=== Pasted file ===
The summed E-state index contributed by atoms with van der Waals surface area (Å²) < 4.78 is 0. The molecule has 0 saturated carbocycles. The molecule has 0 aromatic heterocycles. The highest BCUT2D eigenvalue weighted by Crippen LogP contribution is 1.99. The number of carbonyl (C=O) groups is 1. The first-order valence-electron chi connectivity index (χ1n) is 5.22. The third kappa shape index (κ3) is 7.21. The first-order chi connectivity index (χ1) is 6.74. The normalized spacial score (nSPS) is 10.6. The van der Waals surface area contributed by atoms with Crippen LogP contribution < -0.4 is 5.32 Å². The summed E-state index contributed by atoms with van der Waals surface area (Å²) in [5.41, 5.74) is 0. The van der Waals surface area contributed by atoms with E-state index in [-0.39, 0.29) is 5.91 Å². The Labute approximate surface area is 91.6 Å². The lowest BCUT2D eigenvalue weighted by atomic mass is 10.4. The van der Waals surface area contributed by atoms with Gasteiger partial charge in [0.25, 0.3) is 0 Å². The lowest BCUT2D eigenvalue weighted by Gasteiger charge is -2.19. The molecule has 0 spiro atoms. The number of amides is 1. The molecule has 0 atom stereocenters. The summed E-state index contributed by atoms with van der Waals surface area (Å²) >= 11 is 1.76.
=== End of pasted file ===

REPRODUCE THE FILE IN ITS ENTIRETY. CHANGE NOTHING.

The summed E-state index contributed by atoms with van der Waals surface area (Å²) < 4.78 is 0. The molecule has 0 saturated carbocycles. The molecule has 0 aromatic heterocycles. The highest BCUT2D eigenvalue weighted by Crippen LogP contribution is 1.99. The number of carbonyl (C=O) groups is 1. The first-order valence-electron chi connectivity index (χ1n) is 5.22. The third kappa shape index (κ3) is 7.21. The first-order chi connectivity index (χ1) is 6.74. The normalized spacial score (nSPS) is 10.6. The van der Waals surface area contributed by atoms with Crippen LogP contribution < -0.4 is 5.32 Å². The summed E-state index contributed by atoms with van der Waals surface area (Å²) in [5.41, 5.74) is 0. The van der Waals surface area contributed by atoms with E-state index in [-0.39, 0.29) is 5.91 Å². The Labute approximate surface area is 91.6 Å². The lowest BCUT2D eigenvalue weighted by atomic mass is 10.4. The van der Waals surface area contributed by atoms with Gasteiger partial charge in [0.25, 0.3) is 0 Å². The lowest BCUT2D eigenvalue weighted by Gasteiger charge is -2.19. The molecule has 0 spiro atoms. The number of amides is 1. The molecule has 0 atom stereocenters. The summed E-state index contributed by atoms with van der Waals surface area (Å²) >= 11 is 1.76.